Traversing 36 and 136 I found a cornfield opposite a church, the sign offering more hope than perhaps what I was expecting. The light was getting more and more opaque into the evenings, but I was glad for that one cornfield in the midst of the sadness of years of family history and hardwork being covered in by concrete. In a nation of consumers, that’s it’s still more financially rewarding for farmers to let go of family property into the hands of developers and superstores. Even some into church parking lots for the expansive houses of worship. The road into the heart of downtown Indianapolis doesn’t reflect any of that expansive skyline though. Short and broad brick bungalows line the street pushed up next to railroad lines, over bridges and
industrial buildings being built and falling down on top of each other. Washington Street takes you from the Wal*Mart superstore in Avon right through the executive homes in the outer belt of Indianapolis proper, then through the Latin populated suburb, complete with walk-up stores and festivities. Then down beside the Indiana Zoo, Victory Field and the White River State Park, you find yourself in the one-way grid of Monument Circle.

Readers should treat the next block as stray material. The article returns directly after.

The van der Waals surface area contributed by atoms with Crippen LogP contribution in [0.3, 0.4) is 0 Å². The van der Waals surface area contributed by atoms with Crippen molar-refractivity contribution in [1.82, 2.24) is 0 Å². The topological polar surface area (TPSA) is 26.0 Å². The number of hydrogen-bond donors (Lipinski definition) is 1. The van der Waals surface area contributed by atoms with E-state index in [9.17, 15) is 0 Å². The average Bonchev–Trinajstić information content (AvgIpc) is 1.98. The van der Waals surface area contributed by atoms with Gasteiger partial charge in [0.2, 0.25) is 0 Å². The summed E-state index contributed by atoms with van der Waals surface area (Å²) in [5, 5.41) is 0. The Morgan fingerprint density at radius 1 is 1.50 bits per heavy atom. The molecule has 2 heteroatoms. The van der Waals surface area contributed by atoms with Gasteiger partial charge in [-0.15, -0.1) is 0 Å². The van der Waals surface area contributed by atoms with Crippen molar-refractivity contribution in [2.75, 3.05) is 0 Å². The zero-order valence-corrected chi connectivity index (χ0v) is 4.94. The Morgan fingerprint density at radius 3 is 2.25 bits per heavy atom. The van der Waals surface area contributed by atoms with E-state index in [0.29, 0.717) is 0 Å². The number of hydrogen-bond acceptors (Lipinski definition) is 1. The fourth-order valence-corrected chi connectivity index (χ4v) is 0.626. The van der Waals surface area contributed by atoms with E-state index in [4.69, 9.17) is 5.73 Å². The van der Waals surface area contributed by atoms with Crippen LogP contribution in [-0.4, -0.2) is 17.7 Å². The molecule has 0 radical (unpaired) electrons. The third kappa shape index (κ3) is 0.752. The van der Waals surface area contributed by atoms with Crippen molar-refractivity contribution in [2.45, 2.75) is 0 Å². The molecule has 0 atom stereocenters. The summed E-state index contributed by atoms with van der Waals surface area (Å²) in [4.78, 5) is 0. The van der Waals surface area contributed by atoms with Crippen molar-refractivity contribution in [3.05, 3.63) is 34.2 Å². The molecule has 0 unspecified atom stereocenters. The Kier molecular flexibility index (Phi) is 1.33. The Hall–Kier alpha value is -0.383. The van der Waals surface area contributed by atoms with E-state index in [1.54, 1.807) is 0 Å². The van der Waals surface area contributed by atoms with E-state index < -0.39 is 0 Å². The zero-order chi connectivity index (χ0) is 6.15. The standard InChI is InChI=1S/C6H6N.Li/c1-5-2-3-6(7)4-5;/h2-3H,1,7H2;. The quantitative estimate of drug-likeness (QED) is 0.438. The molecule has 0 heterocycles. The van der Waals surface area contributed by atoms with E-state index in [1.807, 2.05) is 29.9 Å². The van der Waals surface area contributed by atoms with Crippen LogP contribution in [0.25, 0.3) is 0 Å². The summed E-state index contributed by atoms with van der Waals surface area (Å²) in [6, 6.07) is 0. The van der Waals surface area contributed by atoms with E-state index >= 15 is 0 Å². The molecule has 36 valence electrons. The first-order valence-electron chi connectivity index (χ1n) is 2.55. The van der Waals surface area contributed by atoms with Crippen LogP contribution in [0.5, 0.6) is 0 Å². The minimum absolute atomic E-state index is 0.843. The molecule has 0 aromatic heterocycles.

You can tell a friendly city not by the doors of the inner-city churches flung wide open into the daylight, or by the lack or presence of street folks. It’s the free parking offered in the central city that is the biggest clue. It says… stop here a while. Pick up a hot chocolate and bonbon from the chocolatier, listen to the local radio being broadcast outside it’s studio. Walk around the monument to mid-west boys that fought in the Great Wars, Korea and Vietnam. The architecture rises tall around the Circle, but the streets are wide enough to allow for streaming light to hit the cobblestones. It’s a clean, bright city.

The drive back to Brownsburg from the city is a mixed observation of small houses slowly being rebuilt, repainted, refreshed and those that almost seem like they’re collapsing in on themselves, the weight of all this city progress just a little too much. The people are friendly though, no matter where you stop, unless it’s at Bob Evans, where the waitresses are stealing from you left and right. Thankfully, the somewhat corrupted manager and her boyfriend were since disposed, but not before becoming the talk of the town. Uncle John knew he’d seen her face somewhere before..hehe. Yup, small town is still small town, even when small town is getting bigger by the day.

So, that’s Indiana.